DraftKings, FanDuel Fight Illinois Ban

FanDuel and DraftKings have both filed lawsuits against Illinois Attorney General Lisa Madigan (l.) after she issued a ruling that daily fantasy sports are illegal in the state. Illinois joined New York, which also saw its attorney general declare the games illegal in that state. The two largest DFS sites continue to maintain that their contests are legal games of skill. Iowa may also act to change the rules on DFS.

Illinois became the latest battleground for the daily fantasy sports industry after the state’s Attorney General Lisa Madigan declared the games illegal in the state.

DraftKings and FanDuel—the two largest DFS operators—immediately filed a lawsuit seeking to stop Madigan from shutting the sites down in Illinois. Both sides then agreed to an expedited hearing process.

Much like their arguments in a similar case in New York—where that state’s Attorney General Eric Schneiderman is also trying to shut down the sites—the two companies argued in Illinois that daily fantasy sports is a game of skill and allowed by state law.

The suit charges that Madigan’s action “has set off a chain of events that—if unchecked—will unjustly destroy a legitimate industry,” according to the Associated Press.

Illinois residents make up 10 percent of DraftKings customers, according to the court filing.

Madigan’s office has had no comment on the two challenges.

According to DraftKings lawsuit, Illinois law does allow games of skill and their players use “their strategic know-how and ingenuity to select” a winning lineup. The argument that the games are a contest of skill has been steadily used by the two sites as they face bans and possible regulation in several states.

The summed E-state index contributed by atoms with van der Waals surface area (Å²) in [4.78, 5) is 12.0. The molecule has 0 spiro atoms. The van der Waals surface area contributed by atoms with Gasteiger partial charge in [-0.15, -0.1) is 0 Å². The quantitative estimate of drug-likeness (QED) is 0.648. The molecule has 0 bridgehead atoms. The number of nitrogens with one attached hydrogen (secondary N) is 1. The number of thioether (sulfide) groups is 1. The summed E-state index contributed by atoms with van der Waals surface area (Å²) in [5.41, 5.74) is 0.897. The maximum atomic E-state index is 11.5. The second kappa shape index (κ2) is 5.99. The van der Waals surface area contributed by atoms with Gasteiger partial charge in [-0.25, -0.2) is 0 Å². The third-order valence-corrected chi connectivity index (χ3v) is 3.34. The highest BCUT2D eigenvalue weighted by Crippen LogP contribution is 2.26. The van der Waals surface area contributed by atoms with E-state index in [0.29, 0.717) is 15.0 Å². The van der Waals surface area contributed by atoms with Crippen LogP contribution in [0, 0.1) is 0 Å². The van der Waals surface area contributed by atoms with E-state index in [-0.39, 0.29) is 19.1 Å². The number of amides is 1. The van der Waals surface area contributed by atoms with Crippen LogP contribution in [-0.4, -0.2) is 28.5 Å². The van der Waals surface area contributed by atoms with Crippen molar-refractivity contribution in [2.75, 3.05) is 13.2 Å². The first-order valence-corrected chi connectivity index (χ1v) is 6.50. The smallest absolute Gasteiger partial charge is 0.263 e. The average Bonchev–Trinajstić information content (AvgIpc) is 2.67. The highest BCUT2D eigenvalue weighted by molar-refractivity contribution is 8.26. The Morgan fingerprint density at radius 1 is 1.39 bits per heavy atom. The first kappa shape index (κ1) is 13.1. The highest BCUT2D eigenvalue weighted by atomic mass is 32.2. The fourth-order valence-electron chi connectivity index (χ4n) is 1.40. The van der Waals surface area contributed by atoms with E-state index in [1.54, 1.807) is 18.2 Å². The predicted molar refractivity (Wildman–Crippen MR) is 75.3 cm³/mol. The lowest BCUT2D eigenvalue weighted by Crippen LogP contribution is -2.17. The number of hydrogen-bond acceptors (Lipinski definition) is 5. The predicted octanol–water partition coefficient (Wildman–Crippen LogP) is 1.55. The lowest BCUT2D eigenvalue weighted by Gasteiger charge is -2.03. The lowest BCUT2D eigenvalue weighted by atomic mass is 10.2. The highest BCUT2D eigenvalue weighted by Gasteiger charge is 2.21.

The lawsuit asks the court for an expedited opinion requests that the court prevent Madigan’s office from taking any enforcement action, the AP reported.

“We filed suit to ask a court to declare daily fantasy sports legal under Illinois law, and to do so on an expedited basis, so that the hundreds of thousands of Illinois fans who have played DFS openly and honestly for nearly a decade will know they can continue to enjoy the fantasy sports games they love,” Randy Mastro, an attorney for DraftKings, said in a statement.

Madigan’s ruling that the sites violate state law declared that daily fantasy sports doesn’t meet the state’s allowance of giving prizes to “actual contestants.”

“Persons whose wagers depend upon how particular, selected athletes perform in actual sporting events stand in no different stead than persons who wager on the outcome of any sporting event in which they are not participants,” Madigan wrote.

Madigan also sent a letter to the two sites asking that they block players from Illinois. Madigan has until January 22 to respond to the suits.

Meanwhile, Democratic State Representative Michael Zalewski has proposed legislation to legalize and regulate the contests in Illinois. His proposal would require players to be 18 and allow sites to review players for child support or tax debts, the AP reported.

Madigan’s ruling acknowledged the pending legislation and Zalewski said the ruling provides “clarity” to the issue as the bill moves forward.


Iowa Action

Of the 45 million fantasy sports players in the U.S. and Canada, about 354,000 are Iowans, according to the Chicago-based Fantasy Sports Trade Association. However, Iowa is one of a few states in which cash payouts are illegal or subject to unclear laws. Now state Rep. Jake Highfill said he may rewrite and resubmit a bill the Senate approved last session that would have legalized cash payouts for fantasy sports players. The measure failed to clear the House. “People love fantasy sports, and I am hearing about this all the time back home,” Highfill said.

Highfill’s legislation would set an age limit of 18 or 21 and establish a regulatory structure and tax provisions, he said, which would make lawmakers more likely to approve it. State Senator Jeff Danielson, chairman of the Senate State Government Committee, said online business models, including fantasy sports games, represent the future of the gaming industry. “We cannot scare ourselves to death about issues that come up. This is Iowa. We learn to adjust and protect our citizens, and we will do that in the online gaming environment as well,” Danielson said.